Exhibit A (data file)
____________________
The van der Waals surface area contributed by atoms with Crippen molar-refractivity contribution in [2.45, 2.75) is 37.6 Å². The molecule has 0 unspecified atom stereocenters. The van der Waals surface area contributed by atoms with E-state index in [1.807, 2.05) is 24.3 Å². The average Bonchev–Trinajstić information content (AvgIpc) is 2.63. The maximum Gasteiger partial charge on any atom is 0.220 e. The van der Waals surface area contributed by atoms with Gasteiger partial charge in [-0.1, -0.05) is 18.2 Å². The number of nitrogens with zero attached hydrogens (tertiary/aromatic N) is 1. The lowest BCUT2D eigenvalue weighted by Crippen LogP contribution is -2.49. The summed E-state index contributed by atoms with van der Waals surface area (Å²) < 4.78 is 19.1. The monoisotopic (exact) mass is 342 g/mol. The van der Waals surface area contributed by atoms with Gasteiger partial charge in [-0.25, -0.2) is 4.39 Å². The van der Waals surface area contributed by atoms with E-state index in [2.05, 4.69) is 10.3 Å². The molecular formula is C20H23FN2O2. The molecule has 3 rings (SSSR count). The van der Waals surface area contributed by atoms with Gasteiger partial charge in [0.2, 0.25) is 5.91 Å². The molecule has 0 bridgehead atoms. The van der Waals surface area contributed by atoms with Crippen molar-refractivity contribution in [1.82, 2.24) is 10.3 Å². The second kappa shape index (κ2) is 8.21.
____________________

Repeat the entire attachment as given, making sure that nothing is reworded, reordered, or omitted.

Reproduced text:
The van der Waals surface area contributed by atoms with Crippen molar-refractivity contribution in [2.45, 2.75) is 37.6 Å². The molecule has 0 unspecified atom stereocenters. The van der Waals surface area contributed by atoms with E-state index in [1.807, 2.05) is 24.3 Å². The average Bonchev–Trinajstić information content (AvgIpc) is 2.63. The maximum Gasteiger partial charge on any atom is 0.220 e. The van der Waals surface area contributed by atoms with Gasteiger partial charge in [-0.1, -0.05) is 18.2 Å². The number of nitrogens with zero attached hydrogens (tertiary/aromatic N) is 1. The lowest BCUT2D eigenvalue weighted by Crippen LogP contribution is -2.49. The summed E-state index contributed by atoms with van der Waals surface area (Å²) < 4.78 is 19.1. The monoisotopic (exact) mass is 342 g/mol. The van der Waals surface area contributed by atoms with Gasteiger partial charge in [-0.25, -0.2) is 4.39 Å². The van der Waals surface area contributed by atoms with E-state index in [2.05, 4.69) is 10.3 Å². The molecular formula is C20H23FN2O2. The molecule has 3 rings (SSSR count). The van der Waals surface area contributed by atoms with Gasteiger partial charge in [0.2, 0.25) is 5.91 Å². The molecule has 0 bridgehead atoms. The van der Waals surface area contributed by atoms with Crippen molar-refractivity contribution in [1.82, 2.24) is 10.3 Å². The second kappa shape index (κ2) is 8.21.